The concept of pooling resources is spreading to the logistics industry: If you receive an order but do not have a vehicle in a particular location, you can cede the transportation to another company that would otherwise face an empty run. This benefits companies and the environment. However, the sharing economy means a paradigm shift for the industry. Companies are reluctant to reveal details about order volumes, costs and regular customers. A research team at the University of Klagenfurt is investigating how transport assignments can nevertheless be distributed efficiently between competing players.
“Our project focuses on horizontal collaborations in which companies at the same level of a supply chain share resources with their competitors by swapping specific transport orders,” Margaretha Gansterer explains. She teaches and conducts research at the Department of Production Management & Logistics at the University of Klagenfurt and heads the FWF-funded project “EMIL – Exchange Mechanisms in Logistics”.
Sharing can be organised via digital platforms that allow transport service providers to swap orders in such a way that their routes contain as few empty runs as possible. While such platforms are already in practical use, the existing mechanisms fall far short of exploiting the full potential of these kinds of collaborations.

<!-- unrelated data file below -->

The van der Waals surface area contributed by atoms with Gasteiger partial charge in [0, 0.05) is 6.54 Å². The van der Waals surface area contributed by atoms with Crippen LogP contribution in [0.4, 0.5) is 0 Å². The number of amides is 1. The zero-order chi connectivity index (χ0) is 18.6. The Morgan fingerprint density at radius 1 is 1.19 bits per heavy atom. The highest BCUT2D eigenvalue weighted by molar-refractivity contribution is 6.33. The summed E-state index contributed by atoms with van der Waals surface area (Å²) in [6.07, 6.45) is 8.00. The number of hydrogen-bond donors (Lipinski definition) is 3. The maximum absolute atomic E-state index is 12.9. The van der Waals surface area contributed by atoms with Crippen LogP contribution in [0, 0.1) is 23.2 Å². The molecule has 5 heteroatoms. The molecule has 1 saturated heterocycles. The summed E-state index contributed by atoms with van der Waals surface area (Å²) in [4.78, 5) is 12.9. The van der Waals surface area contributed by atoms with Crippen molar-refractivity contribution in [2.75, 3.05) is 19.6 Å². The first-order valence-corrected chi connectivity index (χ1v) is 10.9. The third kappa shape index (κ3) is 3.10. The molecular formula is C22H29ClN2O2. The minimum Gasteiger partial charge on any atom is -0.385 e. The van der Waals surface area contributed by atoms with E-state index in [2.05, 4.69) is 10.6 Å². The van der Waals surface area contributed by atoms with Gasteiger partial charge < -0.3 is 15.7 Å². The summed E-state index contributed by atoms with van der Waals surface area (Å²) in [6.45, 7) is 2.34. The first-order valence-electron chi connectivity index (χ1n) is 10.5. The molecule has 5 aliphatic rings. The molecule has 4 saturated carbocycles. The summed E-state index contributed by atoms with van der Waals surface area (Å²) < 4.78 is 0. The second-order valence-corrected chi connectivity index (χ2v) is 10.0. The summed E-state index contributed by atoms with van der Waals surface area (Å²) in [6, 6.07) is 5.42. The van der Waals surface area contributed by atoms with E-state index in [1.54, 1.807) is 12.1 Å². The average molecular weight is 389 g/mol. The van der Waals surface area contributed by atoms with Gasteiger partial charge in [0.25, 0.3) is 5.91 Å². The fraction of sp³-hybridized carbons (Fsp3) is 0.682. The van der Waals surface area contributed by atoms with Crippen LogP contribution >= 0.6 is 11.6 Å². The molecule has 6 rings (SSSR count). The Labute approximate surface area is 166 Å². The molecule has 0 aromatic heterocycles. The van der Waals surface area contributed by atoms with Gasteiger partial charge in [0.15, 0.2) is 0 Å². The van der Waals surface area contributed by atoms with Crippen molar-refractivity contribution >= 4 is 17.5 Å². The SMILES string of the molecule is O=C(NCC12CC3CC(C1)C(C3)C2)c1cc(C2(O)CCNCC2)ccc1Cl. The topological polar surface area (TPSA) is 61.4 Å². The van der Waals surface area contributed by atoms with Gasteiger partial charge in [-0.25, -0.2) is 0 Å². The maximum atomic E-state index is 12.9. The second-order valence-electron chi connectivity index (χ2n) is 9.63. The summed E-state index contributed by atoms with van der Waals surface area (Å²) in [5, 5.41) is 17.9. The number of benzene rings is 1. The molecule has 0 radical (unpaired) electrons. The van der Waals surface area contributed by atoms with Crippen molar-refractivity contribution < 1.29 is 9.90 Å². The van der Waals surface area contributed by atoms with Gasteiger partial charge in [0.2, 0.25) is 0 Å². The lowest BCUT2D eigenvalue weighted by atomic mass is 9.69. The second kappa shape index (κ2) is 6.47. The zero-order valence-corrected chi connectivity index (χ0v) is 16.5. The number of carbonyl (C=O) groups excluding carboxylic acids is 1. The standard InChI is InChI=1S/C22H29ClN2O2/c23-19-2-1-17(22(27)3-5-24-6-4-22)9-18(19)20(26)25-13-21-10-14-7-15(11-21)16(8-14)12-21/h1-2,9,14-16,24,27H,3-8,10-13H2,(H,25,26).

If transport jobs are to be distributed efficiently between competing players, there are some hurdles: Companies competing with each other usually prefer to share as little information as possible. It is also challenging to split costs and profits fairly.
The project team is working on removing these obstacles with mechanisms that manage to get by with as little information exchange as possible yet still create a fair and cost-effective distribution of transport assignments. Among other things, they are relying on auction systems that are able to find efficient allocations of available capacities through a bidding process without the participating transporters having to disclose sensitive data such as costs or regular customers. The allocation mechanism should also be designed in such a way that a maximum number of transport service providers are incentivised to participate in a mutually beneficial way. One such incentive could be the fair distribution of jointly achieved profits. The question of what form such a distribution of profits should take is one of the main challenges of the project. And it is not only here that some initial results have been achieved: For example, in a recent paper the researchers have already been able to show the effects of integrating fair distribution into the optimisation process. The economic costs are less than 5 percent, and they decrease further when fairness is considered over longer time frames.